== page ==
A customer sent this inforamtion:
Your photo “OSW-NP-P-30-36 – Park Hall Camp” shows the Garrison Church, St Barbara’s, (C of E). St Barbara is the patron saint of artillerymen and quarrymen – anyone who uses explosives, basically, having called down a lightning strike on her father (!) who was not a Christian. For a while I was a choirboy there. It looks scruffy from the outside, but it was furnished inside in beautiful limed oak.
My father was an officer in the camp in around 1958-9 before being posted to Manorbier in Pembrokeshire. I went first to Woodside School and later after passing the 11 plus to Oswestry Boys High School where I spent less than a term before also moving to Pembrokeshire. We lived in No 2, Park Hall Mews, just a short walk from the swimming pool (OSW-NP-P-30-35 – Park Hall Camp Swimming Pool) which allegedly was “Olympic size”, and I swam there regularly. In the evenings it was reserved alternately for Officers’ families and the families of ‘Sergeants and other ranks’. Occasionally while I was at Woodside we had school swimming sessions in the town baths, where the water was cloudy from the chemicals – it was clear in the camp baths. The town swimming pool had a 1d (old penny) ‘Brylcreme’ dispenser!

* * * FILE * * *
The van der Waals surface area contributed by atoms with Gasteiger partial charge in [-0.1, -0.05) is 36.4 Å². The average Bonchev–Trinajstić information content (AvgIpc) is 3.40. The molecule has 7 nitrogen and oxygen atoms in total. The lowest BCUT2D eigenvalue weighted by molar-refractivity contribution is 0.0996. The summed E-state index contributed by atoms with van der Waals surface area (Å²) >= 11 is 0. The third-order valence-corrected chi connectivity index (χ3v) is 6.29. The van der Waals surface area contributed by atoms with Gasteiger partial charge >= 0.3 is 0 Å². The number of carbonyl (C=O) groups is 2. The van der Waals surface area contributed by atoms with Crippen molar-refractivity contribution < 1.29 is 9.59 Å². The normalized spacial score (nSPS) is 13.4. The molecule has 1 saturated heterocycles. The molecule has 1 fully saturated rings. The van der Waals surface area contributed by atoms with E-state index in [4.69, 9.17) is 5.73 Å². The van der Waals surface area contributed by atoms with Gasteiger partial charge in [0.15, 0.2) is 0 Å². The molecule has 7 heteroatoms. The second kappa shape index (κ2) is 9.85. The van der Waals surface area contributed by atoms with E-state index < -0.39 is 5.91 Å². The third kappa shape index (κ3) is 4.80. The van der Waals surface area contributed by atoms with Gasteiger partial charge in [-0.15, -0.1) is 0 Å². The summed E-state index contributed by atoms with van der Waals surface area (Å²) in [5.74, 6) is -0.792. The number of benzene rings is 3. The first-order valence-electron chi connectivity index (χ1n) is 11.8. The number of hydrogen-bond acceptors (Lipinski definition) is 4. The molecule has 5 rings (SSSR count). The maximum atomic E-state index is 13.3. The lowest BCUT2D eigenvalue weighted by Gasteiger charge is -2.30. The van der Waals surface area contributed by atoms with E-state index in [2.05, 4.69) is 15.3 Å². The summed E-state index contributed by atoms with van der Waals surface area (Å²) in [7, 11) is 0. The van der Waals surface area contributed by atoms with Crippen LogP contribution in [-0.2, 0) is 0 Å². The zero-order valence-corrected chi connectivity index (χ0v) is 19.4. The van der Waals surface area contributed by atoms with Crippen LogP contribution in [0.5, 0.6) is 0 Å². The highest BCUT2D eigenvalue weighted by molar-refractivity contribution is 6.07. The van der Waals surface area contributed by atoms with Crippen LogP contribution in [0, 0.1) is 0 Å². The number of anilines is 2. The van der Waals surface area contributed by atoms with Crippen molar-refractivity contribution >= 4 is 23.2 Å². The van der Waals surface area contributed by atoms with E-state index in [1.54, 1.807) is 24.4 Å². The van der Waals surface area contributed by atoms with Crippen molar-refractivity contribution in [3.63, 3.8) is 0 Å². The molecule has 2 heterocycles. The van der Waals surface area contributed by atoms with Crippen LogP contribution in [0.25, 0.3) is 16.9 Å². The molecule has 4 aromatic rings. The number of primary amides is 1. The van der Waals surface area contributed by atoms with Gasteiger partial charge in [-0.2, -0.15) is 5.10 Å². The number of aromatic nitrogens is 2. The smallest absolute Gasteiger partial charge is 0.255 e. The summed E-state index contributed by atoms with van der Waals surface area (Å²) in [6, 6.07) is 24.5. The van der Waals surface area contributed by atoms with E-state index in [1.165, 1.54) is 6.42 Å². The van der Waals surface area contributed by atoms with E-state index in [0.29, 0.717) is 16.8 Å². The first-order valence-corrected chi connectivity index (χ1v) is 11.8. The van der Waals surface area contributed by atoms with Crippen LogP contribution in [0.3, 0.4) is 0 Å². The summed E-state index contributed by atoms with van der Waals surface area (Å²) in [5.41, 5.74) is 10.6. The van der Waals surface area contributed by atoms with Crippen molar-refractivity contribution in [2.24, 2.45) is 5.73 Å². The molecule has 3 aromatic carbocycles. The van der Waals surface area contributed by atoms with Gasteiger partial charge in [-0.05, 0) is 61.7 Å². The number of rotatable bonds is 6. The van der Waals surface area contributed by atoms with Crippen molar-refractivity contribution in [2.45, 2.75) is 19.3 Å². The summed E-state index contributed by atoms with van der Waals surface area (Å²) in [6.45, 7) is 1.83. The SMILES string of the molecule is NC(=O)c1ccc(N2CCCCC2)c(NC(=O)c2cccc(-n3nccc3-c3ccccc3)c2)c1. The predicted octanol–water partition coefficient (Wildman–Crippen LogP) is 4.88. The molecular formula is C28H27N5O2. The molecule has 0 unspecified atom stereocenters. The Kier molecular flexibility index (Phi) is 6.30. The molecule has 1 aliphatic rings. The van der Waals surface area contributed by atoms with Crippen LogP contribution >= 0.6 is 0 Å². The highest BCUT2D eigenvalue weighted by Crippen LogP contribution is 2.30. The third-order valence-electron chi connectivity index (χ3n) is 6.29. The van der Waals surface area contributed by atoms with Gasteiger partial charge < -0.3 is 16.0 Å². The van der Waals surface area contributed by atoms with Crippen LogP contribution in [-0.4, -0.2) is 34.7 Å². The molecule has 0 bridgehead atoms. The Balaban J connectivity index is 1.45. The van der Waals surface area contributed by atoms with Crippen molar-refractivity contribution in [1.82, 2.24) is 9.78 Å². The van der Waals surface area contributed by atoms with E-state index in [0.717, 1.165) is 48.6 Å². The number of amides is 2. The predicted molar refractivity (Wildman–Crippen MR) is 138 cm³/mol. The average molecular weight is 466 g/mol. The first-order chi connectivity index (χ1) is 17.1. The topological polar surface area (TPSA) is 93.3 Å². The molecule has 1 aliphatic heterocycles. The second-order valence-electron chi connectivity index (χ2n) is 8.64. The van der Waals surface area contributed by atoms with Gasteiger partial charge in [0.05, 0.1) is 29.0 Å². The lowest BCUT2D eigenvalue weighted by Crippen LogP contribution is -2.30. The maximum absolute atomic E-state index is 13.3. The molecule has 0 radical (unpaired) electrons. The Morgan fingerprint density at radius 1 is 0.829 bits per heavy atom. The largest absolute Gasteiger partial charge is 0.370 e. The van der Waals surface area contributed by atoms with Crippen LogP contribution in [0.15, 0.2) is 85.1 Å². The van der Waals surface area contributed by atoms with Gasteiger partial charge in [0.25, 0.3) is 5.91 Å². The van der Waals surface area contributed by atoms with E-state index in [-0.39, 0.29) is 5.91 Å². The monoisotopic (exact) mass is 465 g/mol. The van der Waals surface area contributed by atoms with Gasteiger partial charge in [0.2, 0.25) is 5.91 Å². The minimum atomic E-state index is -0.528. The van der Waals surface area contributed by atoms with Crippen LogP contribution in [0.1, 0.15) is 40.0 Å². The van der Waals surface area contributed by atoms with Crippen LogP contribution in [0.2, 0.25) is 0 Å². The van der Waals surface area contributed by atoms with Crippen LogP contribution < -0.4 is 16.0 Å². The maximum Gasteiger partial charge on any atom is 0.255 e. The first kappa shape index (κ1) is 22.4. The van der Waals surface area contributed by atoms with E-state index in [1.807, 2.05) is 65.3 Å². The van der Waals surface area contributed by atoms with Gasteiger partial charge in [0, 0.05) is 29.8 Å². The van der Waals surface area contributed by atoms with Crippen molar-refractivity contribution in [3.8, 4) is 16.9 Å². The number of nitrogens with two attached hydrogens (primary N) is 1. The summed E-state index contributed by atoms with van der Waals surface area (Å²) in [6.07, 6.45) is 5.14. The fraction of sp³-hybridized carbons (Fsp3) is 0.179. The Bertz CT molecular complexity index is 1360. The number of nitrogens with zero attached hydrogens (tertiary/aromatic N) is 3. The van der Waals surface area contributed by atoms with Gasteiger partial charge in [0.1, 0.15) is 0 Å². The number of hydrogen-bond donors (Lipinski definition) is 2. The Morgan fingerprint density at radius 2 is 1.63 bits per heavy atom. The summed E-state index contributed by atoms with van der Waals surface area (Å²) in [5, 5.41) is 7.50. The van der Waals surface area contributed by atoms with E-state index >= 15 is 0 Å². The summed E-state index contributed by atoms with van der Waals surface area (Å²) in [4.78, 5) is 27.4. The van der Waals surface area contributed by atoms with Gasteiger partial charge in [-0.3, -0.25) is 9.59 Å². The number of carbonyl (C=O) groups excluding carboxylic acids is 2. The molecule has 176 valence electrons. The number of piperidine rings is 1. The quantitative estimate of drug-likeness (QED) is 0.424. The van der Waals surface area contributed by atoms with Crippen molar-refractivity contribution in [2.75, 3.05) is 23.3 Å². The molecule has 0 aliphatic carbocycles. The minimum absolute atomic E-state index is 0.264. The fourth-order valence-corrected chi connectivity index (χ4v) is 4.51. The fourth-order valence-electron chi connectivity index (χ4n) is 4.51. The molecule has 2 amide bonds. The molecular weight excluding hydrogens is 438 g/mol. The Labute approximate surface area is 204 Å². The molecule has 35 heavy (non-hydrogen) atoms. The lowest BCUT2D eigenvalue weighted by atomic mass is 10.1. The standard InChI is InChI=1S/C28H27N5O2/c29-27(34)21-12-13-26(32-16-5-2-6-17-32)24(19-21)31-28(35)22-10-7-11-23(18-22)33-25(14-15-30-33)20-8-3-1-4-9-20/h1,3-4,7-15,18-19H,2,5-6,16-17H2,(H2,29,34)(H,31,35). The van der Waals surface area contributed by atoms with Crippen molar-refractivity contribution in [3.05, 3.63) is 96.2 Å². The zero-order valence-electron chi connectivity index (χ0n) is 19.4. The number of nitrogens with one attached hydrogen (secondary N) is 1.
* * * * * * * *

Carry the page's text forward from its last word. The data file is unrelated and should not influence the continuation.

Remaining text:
There were 2 Mews flats over stables, but I see these stables have been converted into apartments.
I used both a bus service and the branch line train from Tinkers Green Halt to go to school.
The soldiers ran a Cub and Scout group out of the huts. If my memory serves me, it was the 6th Oswestry (Park Hall) scout group.
Park Crescent was Officer’s Quarters. On Google maps I see that the gardens all meet in the middle, but back then there was an open space with swings etc, and there was always a bonfire there on Guy Fawkes Night.
The Park Hall I remembered was brick-built. I see that it isn’t there any more. It was empty when I was a boy, and the last descendant of the family, an elderly lady, lived in what I guess was the servants’ quarters! We used to sneak into the ‘rock garden’ or ‘sunken garden’ to play: part of it had a pet cemetery which gave us kids the shudders, which is why we trespassed!
I see that you have a photo with a 25 pdr gun-howitzer. They had them when I was there, but there was also a Corporal missile battery. Memory plays tricks, but I seem to remember it was 42 Regiment RA. One day, the Kings Troop performed in the open area between the stadium (now the football club pitch, although it was athletics then) and the swimming baths.
Just north of the stadium was a weird feature, a sort of embanked island surrounded by a moat. I see it still on Google maps. I never did discover what it was.
Picture from Whittington Village folder